Internetvideos im Griff

Diese Idee hat das Potenzial, dem Internet auf dieser Stufe der Entwicklung einen kräftigen Schubs zu geben: Eine Suchmaschine (, die gesprochene Worte aus im Internet veröffentlichten Videos durchsuchbar macht.

Außerdem gibt es mit „The Wall“ eine interessante kleine Sammlung jeweils aktueller Themen.

Bin gespannt, was aus der Idee wird, und ob Google & co demnächst mit einem ähnlichen Angebot nachziehen.

Hier noch ein paar Details:

Search engines — like Google — that were developed during the first, text-based era of the Web do a poor job of searching through this rising sea of video. That’s because they don’t search the videos themselves, but rather things associated with them, including the text of a Web page, the “metadata” that computers use to display or understand pages (like keywords or the semantic tags that describe different content), video-file suffixes (like .mpeg or .avi), or captions or subtitles. None of these methods are very satisfactory. Many Internet videos have little or obscure text, and clips often have no or misleading metadata. Modern video players do not reveal video-file suffixes, and captions and subtitles imperfectly capture the spoken words in a video.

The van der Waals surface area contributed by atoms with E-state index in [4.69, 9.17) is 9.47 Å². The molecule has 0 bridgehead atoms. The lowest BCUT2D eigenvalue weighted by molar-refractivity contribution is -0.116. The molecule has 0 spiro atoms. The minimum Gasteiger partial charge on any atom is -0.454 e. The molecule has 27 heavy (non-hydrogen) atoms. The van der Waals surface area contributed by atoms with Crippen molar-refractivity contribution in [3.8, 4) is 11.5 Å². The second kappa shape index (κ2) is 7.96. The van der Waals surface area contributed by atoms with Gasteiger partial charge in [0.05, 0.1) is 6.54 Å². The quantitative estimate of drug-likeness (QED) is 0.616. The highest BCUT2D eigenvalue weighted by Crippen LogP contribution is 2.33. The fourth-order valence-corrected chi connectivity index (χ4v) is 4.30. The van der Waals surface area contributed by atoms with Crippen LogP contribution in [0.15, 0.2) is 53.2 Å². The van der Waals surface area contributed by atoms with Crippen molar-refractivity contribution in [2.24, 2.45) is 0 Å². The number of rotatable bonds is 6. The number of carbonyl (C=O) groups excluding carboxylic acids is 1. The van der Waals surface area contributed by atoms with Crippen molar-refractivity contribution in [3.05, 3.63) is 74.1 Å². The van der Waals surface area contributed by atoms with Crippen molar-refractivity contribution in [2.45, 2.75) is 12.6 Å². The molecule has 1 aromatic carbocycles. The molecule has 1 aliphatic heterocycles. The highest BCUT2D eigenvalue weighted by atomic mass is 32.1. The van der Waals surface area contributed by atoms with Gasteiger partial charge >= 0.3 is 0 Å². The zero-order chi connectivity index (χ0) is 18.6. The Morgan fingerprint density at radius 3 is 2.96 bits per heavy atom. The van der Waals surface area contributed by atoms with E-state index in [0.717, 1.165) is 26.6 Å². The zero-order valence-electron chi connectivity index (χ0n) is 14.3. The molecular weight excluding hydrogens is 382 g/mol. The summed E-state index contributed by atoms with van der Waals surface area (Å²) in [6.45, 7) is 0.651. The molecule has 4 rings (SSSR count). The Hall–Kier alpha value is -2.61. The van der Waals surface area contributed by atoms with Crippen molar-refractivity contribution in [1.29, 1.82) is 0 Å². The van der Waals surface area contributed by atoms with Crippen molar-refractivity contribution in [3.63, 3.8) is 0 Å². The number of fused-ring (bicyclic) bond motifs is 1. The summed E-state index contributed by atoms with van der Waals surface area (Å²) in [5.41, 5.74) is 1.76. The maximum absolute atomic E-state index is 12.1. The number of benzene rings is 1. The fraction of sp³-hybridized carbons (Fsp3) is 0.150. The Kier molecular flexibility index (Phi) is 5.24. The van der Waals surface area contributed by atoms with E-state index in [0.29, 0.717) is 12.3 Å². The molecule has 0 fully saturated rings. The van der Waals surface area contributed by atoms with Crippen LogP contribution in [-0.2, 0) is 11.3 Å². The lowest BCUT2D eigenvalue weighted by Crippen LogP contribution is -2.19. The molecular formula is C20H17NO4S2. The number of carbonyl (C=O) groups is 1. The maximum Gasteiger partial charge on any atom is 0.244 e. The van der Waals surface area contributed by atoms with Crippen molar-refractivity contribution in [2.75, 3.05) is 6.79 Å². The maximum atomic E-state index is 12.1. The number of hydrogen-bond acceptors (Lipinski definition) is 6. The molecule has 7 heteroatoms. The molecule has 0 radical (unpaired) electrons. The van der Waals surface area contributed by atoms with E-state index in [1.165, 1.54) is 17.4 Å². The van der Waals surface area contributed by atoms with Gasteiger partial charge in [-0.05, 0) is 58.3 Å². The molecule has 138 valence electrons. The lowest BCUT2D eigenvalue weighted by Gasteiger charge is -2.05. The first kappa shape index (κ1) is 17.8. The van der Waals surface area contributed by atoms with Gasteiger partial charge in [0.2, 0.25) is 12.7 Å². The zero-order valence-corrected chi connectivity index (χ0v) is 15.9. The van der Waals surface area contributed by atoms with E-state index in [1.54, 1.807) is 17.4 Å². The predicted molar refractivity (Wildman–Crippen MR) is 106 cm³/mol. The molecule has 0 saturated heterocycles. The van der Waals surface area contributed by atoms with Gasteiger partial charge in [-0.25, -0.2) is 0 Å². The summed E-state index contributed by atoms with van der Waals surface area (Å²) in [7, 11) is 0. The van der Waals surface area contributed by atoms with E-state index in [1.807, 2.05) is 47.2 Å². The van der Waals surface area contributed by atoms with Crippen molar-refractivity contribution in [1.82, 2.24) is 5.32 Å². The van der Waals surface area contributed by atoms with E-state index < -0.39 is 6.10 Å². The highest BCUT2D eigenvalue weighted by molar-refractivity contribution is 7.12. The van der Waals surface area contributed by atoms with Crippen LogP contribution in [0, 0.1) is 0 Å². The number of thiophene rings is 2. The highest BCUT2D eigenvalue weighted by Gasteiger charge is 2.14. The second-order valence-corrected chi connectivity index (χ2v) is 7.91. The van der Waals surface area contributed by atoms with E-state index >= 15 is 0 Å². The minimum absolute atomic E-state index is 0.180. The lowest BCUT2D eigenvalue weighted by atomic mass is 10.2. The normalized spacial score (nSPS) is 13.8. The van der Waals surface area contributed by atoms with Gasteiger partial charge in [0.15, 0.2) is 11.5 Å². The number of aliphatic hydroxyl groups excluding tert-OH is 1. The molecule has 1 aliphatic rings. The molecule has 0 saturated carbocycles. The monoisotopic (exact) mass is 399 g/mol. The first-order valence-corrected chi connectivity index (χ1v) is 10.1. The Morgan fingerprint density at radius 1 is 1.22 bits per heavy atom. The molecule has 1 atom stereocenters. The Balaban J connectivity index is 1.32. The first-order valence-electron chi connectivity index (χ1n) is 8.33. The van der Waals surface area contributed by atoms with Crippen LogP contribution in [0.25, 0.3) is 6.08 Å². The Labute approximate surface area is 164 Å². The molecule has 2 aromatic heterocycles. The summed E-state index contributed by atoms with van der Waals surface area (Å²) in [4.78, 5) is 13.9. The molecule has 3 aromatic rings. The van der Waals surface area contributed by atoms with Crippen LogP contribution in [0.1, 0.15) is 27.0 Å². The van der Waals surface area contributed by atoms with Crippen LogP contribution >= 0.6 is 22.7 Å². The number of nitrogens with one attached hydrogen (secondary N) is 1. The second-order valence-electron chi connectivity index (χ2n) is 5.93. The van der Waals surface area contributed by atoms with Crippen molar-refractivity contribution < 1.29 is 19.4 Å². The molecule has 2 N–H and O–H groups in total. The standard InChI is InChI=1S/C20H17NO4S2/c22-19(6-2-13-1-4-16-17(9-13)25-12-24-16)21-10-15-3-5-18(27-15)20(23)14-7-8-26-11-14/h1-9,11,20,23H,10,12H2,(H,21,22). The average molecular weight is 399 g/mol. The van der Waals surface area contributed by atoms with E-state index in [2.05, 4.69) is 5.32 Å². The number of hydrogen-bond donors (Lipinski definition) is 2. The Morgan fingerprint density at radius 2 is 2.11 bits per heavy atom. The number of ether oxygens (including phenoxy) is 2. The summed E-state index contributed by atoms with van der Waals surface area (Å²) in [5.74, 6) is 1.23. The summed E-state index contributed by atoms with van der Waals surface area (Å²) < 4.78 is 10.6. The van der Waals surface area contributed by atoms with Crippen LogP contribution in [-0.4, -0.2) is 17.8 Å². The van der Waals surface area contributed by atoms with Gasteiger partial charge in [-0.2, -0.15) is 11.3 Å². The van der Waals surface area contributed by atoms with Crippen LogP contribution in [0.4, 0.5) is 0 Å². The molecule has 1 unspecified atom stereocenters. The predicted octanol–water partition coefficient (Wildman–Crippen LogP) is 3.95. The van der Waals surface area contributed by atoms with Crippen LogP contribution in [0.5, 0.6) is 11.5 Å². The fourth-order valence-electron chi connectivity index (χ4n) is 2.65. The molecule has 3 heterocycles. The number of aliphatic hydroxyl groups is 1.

Mr. Chandratillake’s solution does not reject any existing video search methods, but supplements them by transcribing the words uttered in a video, and searching them. This is an achievement: effective speech recognition is a “nontrivial problem,” in the language of computer scientists. Blinkx’s speech-recognition technology employs neural networks and machine learning using “hidden Markov models,” a method of statistical analysis in which the hidden characteristics of a thing are guessed from what is known. Mr. Chandratillake calls this method “contextual search,” and he says it works so well because the meanings of the sounds of speech are unclear when considered by themselves. “Consider the phrase ‘recognize speech,’ ” he wrote in an e-mail message. “Its phonemes (‘rek-un-nise-peach’) are incredibly similar to those contained in the phrase ‘wreck a nice beach.’ Our systems use our knowledge of which words typically appear in which contexts and everything we know about a given clip to improve our ability to guess what each phoneme actually means.”

Millions of Videos, and Now a Way to Search Inside Them — New York Times

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Datum: Freitag, 2. März 2007 16:09
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